Jon Michael Hill and Namir Smallwood in Pass Over. (Photo by Joan Marcus)

‘Pass Over’ Broadway review - no one is 'off the hook' in this challenging yet optimistic play

Diep Tran
Diep Tran

I have seen Antoinette Nwandu's Pass Over three times: once on Amazon Prime, where it was directed by Spike Lee; once off Broadway at Lincoln Center Theater; and the final time in its current version on Broadway. And every time I've seen it, the play has had a different ending, to reflect the current moment. But while the world has changed since when the play premiered in 2017 at Steppenwolf Theatre Company in Chicago, it has also stayed maddeningly the same. As one character, Moses, puts it: "Same shit. Jess da day dat's changed."

Pass Over is inspired by Samuel Beckett's Waiting for Godot, but instead of tramps in bowler hats waiting for a man who never arrives, it's two young Black men (Namir Smallwood and Jon Michael Hill) in black baseball caps trying to get off of the dilapidated concrete block. They want  to enter "the Promised Land," where they will finally have warm food, clean socks, and an existence without fear.

Yet despite how hard they try, Moses and Kitch can't seem to leave that block. 

Why? It's an invisible force that traps them there, freezes their limbs, and pulls them back. Call it white supremacy. Call it institutionalized racism. Call it police brutality. Smartly, the play never mentions any of those words, but it doesn't need to. Pass Over allows the audience to fill in the blanks, just like how Waiting for Godot never mentioned the words "existential dread."  

Pass Over has three actors in its cast, who reprise their roles from off Broadway: Smallwood, Hill, and Gabriel Ebert. Smallwood and Hill bring a lived-in quality to the relationship between Moses and Kitch. We don't know how the two men got on that block, but Smallwood and Hill have a natural chemistry, adding depth to the characters and their relationship, and giving a sense that they have seen many days together. 

Director Danya Taymor directs with a deft touch; she smartly balances the broad absurdist elements of the play, the parts where the characters go wide and broad, while also giving room for Smallwood and Hill to have moments of quiet and tenderness. They may be in a parable, but Moses and Kitch are also human.

The third actor in Pass Over, Ebert, plays two different roles: as the congenial Mister and as a police officer. While Ebert successfully conveys the cruelty of law enforcement, his performance as Mister is more frightening. Mister seems kind and benign on the surface but there's a threatening edge to him — Ebert expertly conveys the duality of this Karen-like figure. 

That's not to say that Pass Over is a bleak work. There are moments of levity throughout, particularly when Moses and Kitch riff with each other. An early exchange of just the phrase "I know you know" repeated a dozen times, with different intonations, had the audience guffawing — it's Beckettian nonsense mixed with contemporary musicality.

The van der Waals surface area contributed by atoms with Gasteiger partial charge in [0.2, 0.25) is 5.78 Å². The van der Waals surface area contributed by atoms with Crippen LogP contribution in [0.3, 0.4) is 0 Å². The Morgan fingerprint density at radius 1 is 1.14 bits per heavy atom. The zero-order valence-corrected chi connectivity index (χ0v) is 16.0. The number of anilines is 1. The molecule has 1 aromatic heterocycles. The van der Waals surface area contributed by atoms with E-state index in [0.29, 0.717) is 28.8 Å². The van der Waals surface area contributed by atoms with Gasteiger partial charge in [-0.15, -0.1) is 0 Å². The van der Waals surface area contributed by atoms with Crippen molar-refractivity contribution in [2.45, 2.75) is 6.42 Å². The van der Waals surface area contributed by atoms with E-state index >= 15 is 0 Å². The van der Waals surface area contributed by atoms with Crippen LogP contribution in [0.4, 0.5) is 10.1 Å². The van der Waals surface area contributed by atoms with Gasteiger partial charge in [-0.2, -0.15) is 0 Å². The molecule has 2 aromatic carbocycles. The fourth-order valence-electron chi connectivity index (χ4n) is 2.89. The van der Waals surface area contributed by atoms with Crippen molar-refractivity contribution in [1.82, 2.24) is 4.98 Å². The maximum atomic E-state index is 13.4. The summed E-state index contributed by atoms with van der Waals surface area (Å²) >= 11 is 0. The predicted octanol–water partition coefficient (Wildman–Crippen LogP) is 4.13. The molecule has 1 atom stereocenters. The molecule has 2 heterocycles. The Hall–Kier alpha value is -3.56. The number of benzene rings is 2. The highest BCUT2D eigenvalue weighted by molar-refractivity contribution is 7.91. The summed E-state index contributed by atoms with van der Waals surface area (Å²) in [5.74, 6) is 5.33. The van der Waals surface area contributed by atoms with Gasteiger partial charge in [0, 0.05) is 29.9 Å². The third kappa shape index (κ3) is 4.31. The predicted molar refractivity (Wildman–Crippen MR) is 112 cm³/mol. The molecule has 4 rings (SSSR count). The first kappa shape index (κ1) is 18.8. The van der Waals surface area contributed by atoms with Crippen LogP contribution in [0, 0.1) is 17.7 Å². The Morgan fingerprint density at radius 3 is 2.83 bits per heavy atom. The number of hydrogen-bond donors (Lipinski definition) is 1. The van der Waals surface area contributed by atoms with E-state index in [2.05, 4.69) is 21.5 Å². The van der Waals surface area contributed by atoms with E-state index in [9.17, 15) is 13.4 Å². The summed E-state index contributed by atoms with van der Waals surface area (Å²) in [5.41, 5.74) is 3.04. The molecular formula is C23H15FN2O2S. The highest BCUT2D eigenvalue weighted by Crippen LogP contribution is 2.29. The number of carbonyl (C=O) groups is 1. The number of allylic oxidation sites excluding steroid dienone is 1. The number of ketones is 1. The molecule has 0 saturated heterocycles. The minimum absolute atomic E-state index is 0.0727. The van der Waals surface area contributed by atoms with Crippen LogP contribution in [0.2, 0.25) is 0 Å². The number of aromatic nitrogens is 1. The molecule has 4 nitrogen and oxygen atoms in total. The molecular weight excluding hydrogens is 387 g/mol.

When I interviewed playwright Antoinette Nwandu about Pass Over, she said that she has changed the ending of the play three times, the biggest change being in this new Broadway version. Not to give any spoilers away, but to me, this new version is the strongest. 

In all three versions, Pass Over takes on challenging themes — police brutality, systemic racism, and liberal hypocrisy — but does it in a way that is stylistically original, and does not feel overstuffed or didactic. It may be maddening from an audience perspective to have the characters be trapped in one place for 90 minutes, but racism is maddening. 

What makes this version of Pass Over so successful is its awareness of the audience watching it. The play is now being presented to a Broadway audience who likely have the phrases "diversity," "white privilege," and "inclusion" in their regular vocabulary (though audiences who aren't as socially aware might find the previous versions of Pass Over more illuminating). 

When presenting works about systemic racism to an audience that is mostly liberal, there's always the risk that the audience will believe that because they are one of the "good" ones, they have no stake in the fight. Pass Over does not let any of us off the hook; we are all standing on that concrete block, these issues affect all of us.

The previous versions of Pass Over shocked the audience. This version of the play implicates the audience. At the same time, it leaves us with a possible pathway forward. This Pass Over is a more optimistic work, saying that these big issues are solvable. We, not just the characters but the collective we, just need the will to do it. The Promised Land is within our grasp, if we choose to take that first step. Otherwise, it's all too easy to follow the devil back into the concrete.

Pass Over is running at the August Wilson Theatre through October 10. Get Pass Over Broadway tickets on New York Theatre Guide. 

Originally published on

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